Amasa Learned to John Chester29
New London [Connecticut] 14th Septr 1791
Agreeably to your request, I have written to several Gentlemen in each Town, in this County, to collect and forward to you, before the 20th Septr, such information on the subject of Manufactures in their respective Towns as the Secretary required.
The domestic manufactures of this Town are the same kind that you find in every other Town; but rather inferior to most, in quantity & quality. The incidental trades, such as Boat-building, sailmaking, Ropemaking, Blockmaking &C &C. varies as the Tide of Business ebbs or flows. They need no laws directly in their favour, depending wholly on the State of Commerce. There are two Saddlers in this Town, who make about 500 Saddles each every year & as many bridles. The prices vary according to the quality from 8 dollars to 20. Most of them are exported to the West Indies some to the Southern States, where they meet the same wares from England. These manufacturers, suppose that the duty on imported Saddles is not sufficiently high. Some Complaint there has been that the duty on tanned leather is too low. In the Island of Hispaniola from whence they formerly brought many raw hides the tanning business has greatly increased & leather is imported instead of hides. I know of no other trades in this Town that labor under any impediment which it is in the power of Government to remove. To enter into a particular detail of all the incidental & domestic trades of this Town, of thier origin, annual produce & State of improvement would be an arduous task and as useless as difficult. Norwich will be able to furnish more necessary information than all the rest of the County. I wrote to Colo Leffingwell, Coit30 & Lathrop, Gentlemen deeply interested in Manufactures.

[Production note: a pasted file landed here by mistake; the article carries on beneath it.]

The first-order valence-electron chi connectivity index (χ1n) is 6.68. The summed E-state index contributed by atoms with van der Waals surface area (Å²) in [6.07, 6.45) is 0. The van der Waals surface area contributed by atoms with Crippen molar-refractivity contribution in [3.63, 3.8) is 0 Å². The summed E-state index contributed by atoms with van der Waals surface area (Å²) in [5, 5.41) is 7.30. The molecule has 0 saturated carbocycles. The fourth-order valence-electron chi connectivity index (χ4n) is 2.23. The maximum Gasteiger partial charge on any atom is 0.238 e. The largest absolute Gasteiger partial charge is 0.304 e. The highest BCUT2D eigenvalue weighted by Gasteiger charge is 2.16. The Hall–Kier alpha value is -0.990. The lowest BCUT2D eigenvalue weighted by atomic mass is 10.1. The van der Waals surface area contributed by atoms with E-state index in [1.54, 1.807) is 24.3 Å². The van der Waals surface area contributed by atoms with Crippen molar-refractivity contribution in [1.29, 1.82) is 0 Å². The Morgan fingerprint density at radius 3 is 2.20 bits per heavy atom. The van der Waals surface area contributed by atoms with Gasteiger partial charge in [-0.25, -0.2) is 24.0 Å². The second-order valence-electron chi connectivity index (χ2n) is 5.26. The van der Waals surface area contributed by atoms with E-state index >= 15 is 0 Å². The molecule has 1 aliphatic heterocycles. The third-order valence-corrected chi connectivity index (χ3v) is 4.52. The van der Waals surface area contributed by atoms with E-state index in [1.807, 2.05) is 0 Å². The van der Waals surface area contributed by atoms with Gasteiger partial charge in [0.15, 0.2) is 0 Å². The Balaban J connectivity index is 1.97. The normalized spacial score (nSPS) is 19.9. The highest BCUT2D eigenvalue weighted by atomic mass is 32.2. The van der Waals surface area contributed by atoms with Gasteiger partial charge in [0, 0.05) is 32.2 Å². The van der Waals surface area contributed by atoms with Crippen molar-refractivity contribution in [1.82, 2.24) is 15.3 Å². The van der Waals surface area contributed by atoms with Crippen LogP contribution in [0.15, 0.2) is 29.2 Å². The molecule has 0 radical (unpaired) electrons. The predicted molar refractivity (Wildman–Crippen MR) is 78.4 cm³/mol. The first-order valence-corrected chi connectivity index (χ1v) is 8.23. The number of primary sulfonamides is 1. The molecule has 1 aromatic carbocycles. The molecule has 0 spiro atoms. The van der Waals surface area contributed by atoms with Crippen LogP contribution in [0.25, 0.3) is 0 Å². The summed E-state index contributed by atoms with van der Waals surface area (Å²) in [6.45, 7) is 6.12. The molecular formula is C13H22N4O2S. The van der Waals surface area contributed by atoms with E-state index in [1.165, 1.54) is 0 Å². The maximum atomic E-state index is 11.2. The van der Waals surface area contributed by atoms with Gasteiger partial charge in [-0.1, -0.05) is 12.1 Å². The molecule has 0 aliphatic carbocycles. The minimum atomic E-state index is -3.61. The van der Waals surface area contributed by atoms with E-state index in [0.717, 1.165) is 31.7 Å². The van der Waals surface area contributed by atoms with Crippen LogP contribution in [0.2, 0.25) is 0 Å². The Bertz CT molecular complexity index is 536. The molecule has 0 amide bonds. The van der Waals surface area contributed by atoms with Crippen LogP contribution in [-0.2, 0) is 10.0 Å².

With Sentiments of Esteem Dear sir, your Obedt & hble Sert
29. ALS, Hamilton Papers, Library of Congress.
30. Daniel L. Coit, a nephew of Joshua Lathrop, was a partner in the Norwich drug firm of Coit and Lathrop.